The Pequod Review:
Ross Thomas’s fifth mystery novel is one of his best, a witty and well-plotted variant on Dashiell Hammett’s Red Harvest. Lucifer Dye is an unemployed ex-intelligence official who is brought in to a corrupt Texas town with the objective to increase the corruption. (“To get better, it must be much worse.”) He is mostly successful in manipulating the local power structure, and much of the story stretches out to become a perceptive character study of the cynical and amoral Dye.
The book is a stylish delight, with superb writing and interesting characters. Here for example is Thomas’s description of the corrupt former police chief Homer Necessary:
Almost fat, I thought. Overweight by twenty pounds, at least. Perhaps thirty. Around five-ten, probably forty-five or forty-six, but possibly a dissipated forty-two. The brown suit wasn’t shabby, just unpressed, and his black shoes needed a shine. The collar of his white shirt was too small and its points stuck up in the air. He wore a blue and purple striped tie and for a moment I wondered if he were color blind. When he was about twenty feet from me, I turned and watched him approach. He walked on his heels, bringing them down hard on the sidewalk. If his body was overweight, his face wasn’t. It was all planes and angles with a set of dark brown eyebrows that looked as if they should be combed… Underneath the fuzzy brows was a set of eyes that regarded me fixedly as he approached. When he drew near enough I could see that one was brown and one was blue and neither of them contained any more warmth than you would find in a slaughterhouse freezer.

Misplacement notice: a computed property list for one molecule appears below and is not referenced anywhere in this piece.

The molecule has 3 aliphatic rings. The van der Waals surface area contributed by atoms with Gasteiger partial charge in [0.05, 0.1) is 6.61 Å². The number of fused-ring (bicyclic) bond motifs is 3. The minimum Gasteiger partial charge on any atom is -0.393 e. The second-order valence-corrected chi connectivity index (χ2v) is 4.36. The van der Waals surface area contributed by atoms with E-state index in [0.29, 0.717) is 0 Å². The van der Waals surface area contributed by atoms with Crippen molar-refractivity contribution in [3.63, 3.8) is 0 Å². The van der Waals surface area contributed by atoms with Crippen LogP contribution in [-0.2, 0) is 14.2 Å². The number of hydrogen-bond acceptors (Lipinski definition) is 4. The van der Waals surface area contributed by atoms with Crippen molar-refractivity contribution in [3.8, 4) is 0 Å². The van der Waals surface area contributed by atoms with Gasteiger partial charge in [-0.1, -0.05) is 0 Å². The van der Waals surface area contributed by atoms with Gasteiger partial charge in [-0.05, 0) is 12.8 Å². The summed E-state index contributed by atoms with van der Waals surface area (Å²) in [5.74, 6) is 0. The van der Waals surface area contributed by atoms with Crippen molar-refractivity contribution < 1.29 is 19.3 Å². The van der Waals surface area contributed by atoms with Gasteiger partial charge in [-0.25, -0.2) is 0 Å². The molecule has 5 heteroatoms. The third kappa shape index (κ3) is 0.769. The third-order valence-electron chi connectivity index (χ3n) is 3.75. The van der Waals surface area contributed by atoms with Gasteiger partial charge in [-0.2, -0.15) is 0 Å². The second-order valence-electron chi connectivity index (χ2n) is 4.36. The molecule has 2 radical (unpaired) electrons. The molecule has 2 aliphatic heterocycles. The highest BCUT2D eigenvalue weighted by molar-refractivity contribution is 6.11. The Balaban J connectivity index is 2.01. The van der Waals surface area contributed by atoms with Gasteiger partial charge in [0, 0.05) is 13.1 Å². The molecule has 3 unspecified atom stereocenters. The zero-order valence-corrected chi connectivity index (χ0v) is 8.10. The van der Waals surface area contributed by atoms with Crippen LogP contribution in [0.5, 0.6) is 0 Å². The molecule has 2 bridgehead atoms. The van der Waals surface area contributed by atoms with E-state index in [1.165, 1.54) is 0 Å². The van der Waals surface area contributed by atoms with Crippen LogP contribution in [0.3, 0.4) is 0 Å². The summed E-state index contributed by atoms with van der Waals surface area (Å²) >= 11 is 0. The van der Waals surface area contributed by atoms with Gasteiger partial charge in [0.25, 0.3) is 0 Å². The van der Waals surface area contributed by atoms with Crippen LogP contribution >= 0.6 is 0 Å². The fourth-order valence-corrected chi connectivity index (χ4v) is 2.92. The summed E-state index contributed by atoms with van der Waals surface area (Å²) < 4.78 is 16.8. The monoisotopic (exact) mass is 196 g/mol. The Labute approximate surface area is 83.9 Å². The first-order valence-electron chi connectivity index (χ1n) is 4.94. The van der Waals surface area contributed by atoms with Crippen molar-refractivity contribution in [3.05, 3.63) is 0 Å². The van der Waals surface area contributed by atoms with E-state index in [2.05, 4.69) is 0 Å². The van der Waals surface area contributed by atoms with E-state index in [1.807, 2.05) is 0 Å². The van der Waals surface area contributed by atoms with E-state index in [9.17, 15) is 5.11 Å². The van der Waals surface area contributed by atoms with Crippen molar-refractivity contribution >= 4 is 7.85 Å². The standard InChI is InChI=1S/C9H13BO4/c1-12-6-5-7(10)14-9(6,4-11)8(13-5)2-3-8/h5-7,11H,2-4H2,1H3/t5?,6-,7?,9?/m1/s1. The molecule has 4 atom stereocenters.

Thomas continues like this throughout, rarely a lazy sentence anywhere. The book suffers slightly from a weaker second half, in which the narrative threads don’t fully come together. But overall, with the possible exception of Chinaman’s Chance, this is Ross Thomas’s most fully realized novel, and an excellent place for new readers to start.